He makes this distinction by a statement of fact which states, "Consider the impact of rubber-producing plants on contemporary life and industry; approximately two-thirds of the world’s rubber supply comes from rubber-producing plants and is made into objects as rubber washers and rubber boots." He is telling the reader that the rubber plant should be placed on an endangered species list because the plant itself is actually on the verge of becoming endangered.

The author wants to tell the audience that the rubber plants are so heavily harvested that they could be on the verge of extinction, and he is implying that he wants the endangered species laws to refer to plants so they can be under the same federal statute as animals.

Which is actually his entire point in writing this statement.

The answer: C, which says, "suggesting a useful perspective for viewing the question raised at the beginning of the passage." applies to this statement because he is basically taking a widely known idea of endangered species, and introducing a new idea that endangered species should be a phrase used for all life, including plants and trees.

Ohh, and excuse my grammar, this was my only all nighter before my test on Friday to tie up some loose ends.
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Manager
Joined: 13 Feb 2012
Posts: 144
GMAT 1: 720 Q49 V38
GPA: 3.67
Followers: 0

Kudos [?]: 11 [1] , given: 107

Re: I am not sure about the meaning of this question? [#permalink]

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11 Apr 2012, 03:43
1
KUDOS
hfbamafan wrote:
xiuzhe wrote:
Why save endangered species? For the general pubic, endangered species appear to be little more than biological oddities. A very different perception is gained from considering the issue of extinction in a wider context . The important point is that many major social advances have been made on the basis of life forms whose worth would never have been perceived in advance. Consider the impact of rubber-producing plants on contemporary life and industry; approximately two-thirds of the world’s rubber supply comes from rubber-producing plants and is made into objects as rubber washers and rubber boots.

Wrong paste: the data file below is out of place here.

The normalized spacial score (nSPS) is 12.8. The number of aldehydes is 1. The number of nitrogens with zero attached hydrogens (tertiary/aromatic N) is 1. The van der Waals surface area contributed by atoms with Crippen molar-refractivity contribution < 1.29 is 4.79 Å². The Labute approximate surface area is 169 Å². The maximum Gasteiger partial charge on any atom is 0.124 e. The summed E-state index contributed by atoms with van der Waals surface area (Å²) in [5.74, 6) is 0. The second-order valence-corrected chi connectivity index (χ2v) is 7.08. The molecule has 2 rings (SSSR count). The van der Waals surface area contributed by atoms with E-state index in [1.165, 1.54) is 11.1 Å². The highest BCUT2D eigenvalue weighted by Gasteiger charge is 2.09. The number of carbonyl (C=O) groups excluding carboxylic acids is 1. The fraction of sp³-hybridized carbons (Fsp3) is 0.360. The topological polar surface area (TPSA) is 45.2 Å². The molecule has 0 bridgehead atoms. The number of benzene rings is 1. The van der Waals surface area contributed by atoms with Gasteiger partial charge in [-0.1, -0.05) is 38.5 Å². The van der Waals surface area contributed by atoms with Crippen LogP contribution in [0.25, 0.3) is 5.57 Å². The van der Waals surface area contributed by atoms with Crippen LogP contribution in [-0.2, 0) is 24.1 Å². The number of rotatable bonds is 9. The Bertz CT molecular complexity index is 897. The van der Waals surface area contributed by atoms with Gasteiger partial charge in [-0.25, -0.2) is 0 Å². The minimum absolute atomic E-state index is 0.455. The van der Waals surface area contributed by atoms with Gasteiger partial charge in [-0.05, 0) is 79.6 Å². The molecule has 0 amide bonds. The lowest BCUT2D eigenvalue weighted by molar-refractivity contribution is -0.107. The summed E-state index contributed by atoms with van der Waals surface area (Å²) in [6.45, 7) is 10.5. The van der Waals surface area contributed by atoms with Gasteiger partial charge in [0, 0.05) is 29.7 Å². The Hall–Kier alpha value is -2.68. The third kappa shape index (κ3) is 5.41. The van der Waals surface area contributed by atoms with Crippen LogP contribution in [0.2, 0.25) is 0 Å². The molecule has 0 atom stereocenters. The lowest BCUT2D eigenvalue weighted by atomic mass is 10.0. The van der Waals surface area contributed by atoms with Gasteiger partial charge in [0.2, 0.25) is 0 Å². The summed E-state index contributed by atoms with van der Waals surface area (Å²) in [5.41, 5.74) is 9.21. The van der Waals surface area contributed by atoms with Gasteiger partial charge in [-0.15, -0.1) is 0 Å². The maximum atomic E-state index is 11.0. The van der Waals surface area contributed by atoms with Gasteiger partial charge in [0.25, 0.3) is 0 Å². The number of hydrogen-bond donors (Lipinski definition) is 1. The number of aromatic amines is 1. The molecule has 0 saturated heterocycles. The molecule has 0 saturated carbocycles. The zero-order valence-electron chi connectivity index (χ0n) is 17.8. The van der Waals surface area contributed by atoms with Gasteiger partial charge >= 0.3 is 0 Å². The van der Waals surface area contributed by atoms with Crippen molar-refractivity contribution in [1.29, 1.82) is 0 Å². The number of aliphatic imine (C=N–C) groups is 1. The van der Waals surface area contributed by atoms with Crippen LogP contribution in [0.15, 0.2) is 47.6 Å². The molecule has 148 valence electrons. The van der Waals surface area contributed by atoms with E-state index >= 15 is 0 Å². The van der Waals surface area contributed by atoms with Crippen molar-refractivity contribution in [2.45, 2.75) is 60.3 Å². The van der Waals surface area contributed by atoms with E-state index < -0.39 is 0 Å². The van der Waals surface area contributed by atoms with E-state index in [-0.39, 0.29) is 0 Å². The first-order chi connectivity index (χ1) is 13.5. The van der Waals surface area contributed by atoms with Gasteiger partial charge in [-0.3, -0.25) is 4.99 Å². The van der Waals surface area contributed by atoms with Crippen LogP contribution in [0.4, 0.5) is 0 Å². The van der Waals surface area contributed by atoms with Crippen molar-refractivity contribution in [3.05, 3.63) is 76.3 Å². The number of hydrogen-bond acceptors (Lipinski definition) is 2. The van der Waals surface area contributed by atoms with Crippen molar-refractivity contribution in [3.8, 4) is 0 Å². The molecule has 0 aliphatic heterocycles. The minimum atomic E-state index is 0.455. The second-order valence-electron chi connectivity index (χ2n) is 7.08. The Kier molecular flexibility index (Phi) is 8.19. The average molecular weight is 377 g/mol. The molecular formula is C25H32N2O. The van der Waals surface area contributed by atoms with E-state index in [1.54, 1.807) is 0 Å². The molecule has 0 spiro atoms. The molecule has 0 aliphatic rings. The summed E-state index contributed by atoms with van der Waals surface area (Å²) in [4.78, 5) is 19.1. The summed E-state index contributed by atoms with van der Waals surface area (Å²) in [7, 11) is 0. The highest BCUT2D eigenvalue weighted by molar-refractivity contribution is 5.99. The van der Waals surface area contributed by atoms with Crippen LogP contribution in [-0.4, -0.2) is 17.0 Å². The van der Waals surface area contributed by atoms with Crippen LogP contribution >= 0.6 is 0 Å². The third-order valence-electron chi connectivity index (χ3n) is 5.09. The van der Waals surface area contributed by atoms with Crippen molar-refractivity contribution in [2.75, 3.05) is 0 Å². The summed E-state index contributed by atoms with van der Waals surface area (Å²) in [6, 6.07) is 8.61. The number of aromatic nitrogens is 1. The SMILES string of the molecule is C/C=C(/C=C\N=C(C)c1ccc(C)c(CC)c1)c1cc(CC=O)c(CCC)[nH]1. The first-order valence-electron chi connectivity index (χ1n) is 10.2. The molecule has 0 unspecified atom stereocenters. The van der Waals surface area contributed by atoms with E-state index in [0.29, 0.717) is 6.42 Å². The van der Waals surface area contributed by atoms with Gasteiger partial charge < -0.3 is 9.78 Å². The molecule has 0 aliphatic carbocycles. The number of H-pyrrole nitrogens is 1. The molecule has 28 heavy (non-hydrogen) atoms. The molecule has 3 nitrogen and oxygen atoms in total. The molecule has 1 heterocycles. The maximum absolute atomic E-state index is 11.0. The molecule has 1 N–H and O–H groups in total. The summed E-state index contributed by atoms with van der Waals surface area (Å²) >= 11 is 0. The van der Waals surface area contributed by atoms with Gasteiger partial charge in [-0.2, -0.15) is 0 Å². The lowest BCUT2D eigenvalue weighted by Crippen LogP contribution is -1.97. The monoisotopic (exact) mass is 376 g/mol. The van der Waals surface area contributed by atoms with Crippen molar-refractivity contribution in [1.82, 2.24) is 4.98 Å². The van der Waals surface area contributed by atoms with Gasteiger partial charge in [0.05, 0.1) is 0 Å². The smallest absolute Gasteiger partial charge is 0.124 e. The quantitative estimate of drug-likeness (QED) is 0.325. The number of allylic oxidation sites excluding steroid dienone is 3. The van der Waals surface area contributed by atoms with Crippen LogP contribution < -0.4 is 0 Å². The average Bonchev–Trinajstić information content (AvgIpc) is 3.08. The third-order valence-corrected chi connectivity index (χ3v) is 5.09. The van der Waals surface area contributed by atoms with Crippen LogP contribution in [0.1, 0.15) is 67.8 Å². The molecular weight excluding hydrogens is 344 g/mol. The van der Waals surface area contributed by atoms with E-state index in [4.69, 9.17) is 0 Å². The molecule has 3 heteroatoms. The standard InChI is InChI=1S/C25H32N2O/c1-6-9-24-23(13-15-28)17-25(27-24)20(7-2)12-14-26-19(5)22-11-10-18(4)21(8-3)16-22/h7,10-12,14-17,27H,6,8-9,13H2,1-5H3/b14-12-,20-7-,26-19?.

The author’s point is made chiefly by

A. acknowledging the validity of two opposing points of view.
B. appealing to the emotions of the audience rather than to their intellects .
C. suggesting a useful perspective for viewing the question raised at the beginning of the passage.
D. Trying to discredit the view of an opponent without presenting an alternative hypotheses.
Generalizing from similar to dissimilar cases.

I do not have a clue about what the author is trying to say here? Any one can help explain? Thanks

This is my first real post on these boards but its not that hard.

You have to understand what the author is trying to convey in two sentences.

The author begins by stating "Why save endangered species?"

Endangered species is used to describe endangered wildlife in the general sense. And he goes on stating this fact by saying, "For the general pubic, endangered species appear to be little more than biological oddities." Basically he is trying to introduce a new understanding of the term endangered species. The term can be used to not just portray wildlife, but also used to describe other organic species.

Later in the paragraph he says, "The important point is that many major social advances have been made on the basis of life forms whose worth would never have been perceived in advance." He is telling the reader that life forms are not just flesh and blood, but all life forms on earth. And, in context of this paragraph he is stating that not just animals can go extinct, but plants can go extinct as well.

He makes this distinction by a statement of fact which states, "Consider the impact of rubber-producing plants on contemporary life and industry; approximately two-thirds of the world’s rubber supply comes from rubber-producing plants and is made into objects as rubber washers and rubber boots." He is telling the reader that the rubber plant should be placed on an endangered species list because the plant itself is actually on the verge of becoming endangered.